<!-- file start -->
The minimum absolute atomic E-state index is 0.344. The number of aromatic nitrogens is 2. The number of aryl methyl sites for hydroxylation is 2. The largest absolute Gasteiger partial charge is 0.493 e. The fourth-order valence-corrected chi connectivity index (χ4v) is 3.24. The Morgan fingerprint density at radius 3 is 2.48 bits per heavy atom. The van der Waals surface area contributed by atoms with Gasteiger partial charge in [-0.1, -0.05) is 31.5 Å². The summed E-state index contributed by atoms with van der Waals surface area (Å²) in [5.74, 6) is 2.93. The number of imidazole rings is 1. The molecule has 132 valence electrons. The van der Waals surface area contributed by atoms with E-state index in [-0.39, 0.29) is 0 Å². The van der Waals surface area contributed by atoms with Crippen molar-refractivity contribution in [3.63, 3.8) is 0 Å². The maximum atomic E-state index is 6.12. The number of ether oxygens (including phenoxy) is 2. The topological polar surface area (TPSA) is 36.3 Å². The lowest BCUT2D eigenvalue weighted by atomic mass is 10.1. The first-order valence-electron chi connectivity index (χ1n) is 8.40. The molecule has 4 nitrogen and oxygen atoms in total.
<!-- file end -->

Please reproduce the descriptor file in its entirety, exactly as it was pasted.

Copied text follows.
The minimum absolute atomic E-state index is 0.344. The number of aromatic nitrogens is 2. The number of aryl methyl sites for hydroxylation is 2. The largest absolute Gasteiger partial charge is 0.493 e. The fourth-order valence-corrected chi connectivity index (χ4v) is 3.24. The Morgan fingerprint density at radius 3 is 2.48 bits per heavy atom. The van der Waals surface area contributed by atoms with Gasteiger partial charge in [-0.1, -0.05) is 31.5 Å². The summed E-state index contributed by atoms with van der Waals surface area (Å²) in [5.74, 6) is 2.93. The number of imidazole rings is 1. The molecule has 132 valence electrons. The van der Waals surface area contributed by atoms with E-state index in [-0.39, 0.29) is 0 Å². The van der Waals surface area contributed by atoms with Crippen molar-refractivity contribution in [3.63, 3.8) is 0 Å². The maximum atomic E-state index is 6.12. The number of ether oxygens (including phenoxy) is 2. The topological polar surface area (TPSA) is 36.3 Å². The lowest BCUT2D eigenvalue weighted by atomic mass is 10.1. The first-order valence-electron chi connectivity index (χ1n) is 8.40. The molecule has 4 nitrogen and oxygen atoms in total.